Asking for adjustments after becoming disabled
If you become disabled while in work, you have rights. Do not assume, or let other people assume, that your working life is over.
You can do things that will increase your chances of staying in work. Most of these involve talking about your condition with your employer. Good employers will help you to explore your options and support you.
Your impairment is not what disables you, it’s the way that society treats you. This is called the social model of disability.
Work out what's possible
For some jobs, simple changes are easy and can make a big difference. Because of the kind of work involved, it's harder to make changes in other jobs. For example, you can do some jobs from home, and others you cannot.
Working out what's possible is what the law calls 'reasonable adjustments'. These could include changes to working patterns, duties or physical adjustments.
Take your time before making decisions or agreeing to anything. You will need to think about your long-term future.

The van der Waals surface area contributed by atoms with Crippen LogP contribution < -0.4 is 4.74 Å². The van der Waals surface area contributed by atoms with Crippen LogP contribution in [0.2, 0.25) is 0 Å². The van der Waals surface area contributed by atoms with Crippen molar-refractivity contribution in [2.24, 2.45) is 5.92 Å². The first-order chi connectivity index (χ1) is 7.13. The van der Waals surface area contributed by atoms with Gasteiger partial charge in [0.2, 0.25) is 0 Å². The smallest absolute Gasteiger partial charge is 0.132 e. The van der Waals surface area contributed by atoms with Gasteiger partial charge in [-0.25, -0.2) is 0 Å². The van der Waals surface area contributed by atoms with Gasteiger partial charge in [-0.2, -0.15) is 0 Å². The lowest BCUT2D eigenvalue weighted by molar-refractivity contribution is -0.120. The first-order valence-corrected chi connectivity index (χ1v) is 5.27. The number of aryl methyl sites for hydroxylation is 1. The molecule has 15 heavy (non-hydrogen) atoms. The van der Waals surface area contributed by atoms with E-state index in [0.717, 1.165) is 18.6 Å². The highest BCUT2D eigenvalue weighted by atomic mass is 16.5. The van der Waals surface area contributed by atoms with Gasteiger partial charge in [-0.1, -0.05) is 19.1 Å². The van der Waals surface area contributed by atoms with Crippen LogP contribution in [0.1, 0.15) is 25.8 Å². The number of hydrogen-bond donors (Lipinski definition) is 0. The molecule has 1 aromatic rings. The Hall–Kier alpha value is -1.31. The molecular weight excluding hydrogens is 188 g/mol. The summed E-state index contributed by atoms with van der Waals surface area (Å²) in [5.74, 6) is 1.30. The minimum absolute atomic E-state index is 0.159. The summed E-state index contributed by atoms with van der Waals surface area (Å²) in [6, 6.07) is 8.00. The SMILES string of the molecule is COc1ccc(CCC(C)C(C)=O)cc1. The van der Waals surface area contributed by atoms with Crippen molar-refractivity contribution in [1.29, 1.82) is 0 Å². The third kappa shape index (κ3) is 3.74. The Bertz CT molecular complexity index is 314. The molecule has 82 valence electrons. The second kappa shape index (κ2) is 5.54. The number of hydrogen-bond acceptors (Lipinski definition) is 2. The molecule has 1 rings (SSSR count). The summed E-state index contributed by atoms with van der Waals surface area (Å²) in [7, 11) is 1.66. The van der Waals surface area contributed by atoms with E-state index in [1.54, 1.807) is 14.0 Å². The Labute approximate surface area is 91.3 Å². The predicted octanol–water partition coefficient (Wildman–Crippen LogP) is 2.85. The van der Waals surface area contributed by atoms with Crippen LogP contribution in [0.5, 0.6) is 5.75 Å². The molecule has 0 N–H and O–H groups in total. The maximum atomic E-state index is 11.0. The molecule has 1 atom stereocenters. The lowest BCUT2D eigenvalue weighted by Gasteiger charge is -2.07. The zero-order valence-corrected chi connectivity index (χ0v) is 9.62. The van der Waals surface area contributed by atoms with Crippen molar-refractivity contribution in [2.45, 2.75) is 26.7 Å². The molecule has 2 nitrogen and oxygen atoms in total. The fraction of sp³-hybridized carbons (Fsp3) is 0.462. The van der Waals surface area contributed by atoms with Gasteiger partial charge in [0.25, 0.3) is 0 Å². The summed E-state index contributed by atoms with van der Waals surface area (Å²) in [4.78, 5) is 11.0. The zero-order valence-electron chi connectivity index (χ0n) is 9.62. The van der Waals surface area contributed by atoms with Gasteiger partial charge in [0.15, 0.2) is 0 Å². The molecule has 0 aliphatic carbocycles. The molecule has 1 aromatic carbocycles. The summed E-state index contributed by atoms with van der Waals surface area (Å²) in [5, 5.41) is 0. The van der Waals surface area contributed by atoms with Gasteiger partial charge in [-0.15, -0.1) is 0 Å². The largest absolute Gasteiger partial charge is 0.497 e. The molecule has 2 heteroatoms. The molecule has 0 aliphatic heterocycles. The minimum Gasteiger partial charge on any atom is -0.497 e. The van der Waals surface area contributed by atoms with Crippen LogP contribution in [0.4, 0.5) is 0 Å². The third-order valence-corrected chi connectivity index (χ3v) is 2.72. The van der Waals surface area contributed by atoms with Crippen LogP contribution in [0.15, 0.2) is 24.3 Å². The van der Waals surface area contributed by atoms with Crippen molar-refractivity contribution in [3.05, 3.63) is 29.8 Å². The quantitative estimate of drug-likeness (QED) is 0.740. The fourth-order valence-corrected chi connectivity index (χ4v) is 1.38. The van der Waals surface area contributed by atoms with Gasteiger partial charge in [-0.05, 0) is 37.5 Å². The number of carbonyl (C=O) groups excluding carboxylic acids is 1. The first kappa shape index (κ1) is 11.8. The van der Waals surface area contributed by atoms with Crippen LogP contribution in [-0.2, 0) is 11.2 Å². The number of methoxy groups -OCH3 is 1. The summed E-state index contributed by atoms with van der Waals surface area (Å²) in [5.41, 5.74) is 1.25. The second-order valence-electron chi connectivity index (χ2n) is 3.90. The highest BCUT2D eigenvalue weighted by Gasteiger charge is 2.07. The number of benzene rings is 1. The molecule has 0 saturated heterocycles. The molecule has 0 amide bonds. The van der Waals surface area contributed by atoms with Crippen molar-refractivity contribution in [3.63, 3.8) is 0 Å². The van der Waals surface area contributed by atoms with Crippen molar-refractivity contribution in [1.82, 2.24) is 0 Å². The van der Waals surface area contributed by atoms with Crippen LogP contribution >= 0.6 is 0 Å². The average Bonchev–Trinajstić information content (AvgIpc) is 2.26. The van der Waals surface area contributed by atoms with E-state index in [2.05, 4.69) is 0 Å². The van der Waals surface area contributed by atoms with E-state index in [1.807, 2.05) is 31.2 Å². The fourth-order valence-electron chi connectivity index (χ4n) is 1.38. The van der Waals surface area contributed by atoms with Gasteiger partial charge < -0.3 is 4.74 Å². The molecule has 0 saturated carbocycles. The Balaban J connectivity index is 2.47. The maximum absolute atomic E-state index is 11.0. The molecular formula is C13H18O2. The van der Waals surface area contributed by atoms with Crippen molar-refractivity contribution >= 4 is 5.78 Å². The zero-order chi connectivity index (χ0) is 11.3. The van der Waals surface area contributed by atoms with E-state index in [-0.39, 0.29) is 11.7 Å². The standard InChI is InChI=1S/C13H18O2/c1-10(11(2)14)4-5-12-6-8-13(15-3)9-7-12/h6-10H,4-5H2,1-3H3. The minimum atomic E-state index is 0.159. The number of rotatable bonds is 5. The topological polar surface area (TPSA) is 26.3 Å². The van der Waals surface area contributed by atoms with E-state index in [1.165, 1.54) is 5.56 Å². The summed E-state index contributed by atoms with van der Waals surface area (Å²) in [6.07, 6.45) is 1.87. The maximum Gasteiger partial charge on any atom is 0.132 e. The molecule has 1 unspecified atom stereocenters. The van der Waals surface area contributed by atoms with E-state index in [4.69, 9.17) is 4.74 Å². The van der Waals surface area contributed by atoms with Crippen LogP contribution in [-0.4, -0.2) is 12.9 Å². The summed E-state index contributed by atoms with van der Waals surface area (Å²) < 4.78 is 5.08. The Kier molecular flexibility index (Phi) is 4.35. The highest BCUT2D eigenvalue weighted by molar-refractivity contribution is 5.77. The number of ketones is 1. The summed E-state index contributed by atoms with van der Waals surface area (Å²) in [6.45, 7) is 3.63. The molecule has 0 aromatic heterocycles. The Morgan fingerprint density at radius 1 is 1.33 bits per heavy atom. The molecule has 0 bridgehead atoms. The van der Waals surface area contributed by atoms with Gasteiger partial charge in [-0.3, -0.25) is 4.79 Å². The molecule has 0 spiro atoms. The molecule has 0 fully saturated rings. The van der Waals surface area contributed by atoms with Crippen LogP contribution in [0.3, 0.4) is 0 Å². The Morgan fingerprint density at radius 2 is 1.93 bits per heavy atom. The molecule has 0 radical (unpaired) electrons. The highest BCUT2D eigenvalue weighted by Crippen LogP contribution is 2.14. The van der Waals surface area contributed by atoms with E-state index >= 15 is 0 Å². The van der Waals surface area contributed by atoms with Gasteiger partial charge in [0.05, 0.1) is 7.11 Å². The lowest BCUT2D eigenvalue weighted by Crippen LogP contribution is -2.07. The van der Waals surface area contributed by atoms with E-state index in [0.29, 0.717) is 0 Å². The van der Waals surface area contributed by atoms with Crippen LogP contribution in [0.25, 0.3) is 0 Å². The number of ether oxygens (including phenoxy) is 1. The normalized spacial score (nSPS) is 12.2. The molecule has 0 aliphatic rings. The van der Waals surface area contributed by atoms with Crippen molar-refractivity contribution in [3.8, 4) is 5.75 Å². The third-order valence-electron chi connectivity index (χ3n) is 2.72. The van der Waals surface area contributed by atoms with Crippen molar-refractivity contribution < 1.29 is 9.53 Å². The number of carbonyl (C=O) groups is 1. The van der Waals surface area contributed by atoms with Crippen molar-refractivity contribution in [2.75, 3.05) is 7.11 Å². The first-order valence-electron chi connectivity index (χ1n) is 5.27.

Reasonable adjustments are not ‘favouritism’. Employers must consider all requests that would give disabled people the tools they need to do their job.
Keep your options open
You will not know what’s possible unless you find out. You could for example:
- continue to do your job
- continue to do your job with adjustments to your environment or work pattern
- do a different job for the same employer
- stop working for your employer
The first step is to talk to your line manager or someone in HR about possible adjustments.
How to get reasonable adjustments
You are the expert about your specific requirements. If you need reasonable adjustments, help your employer to understand what you need. Good employers will support you with this, and larger ones may already have policies and procedures in place.
Reasonable adjustments at work
Last reviewed by Scope on: 23/05/2018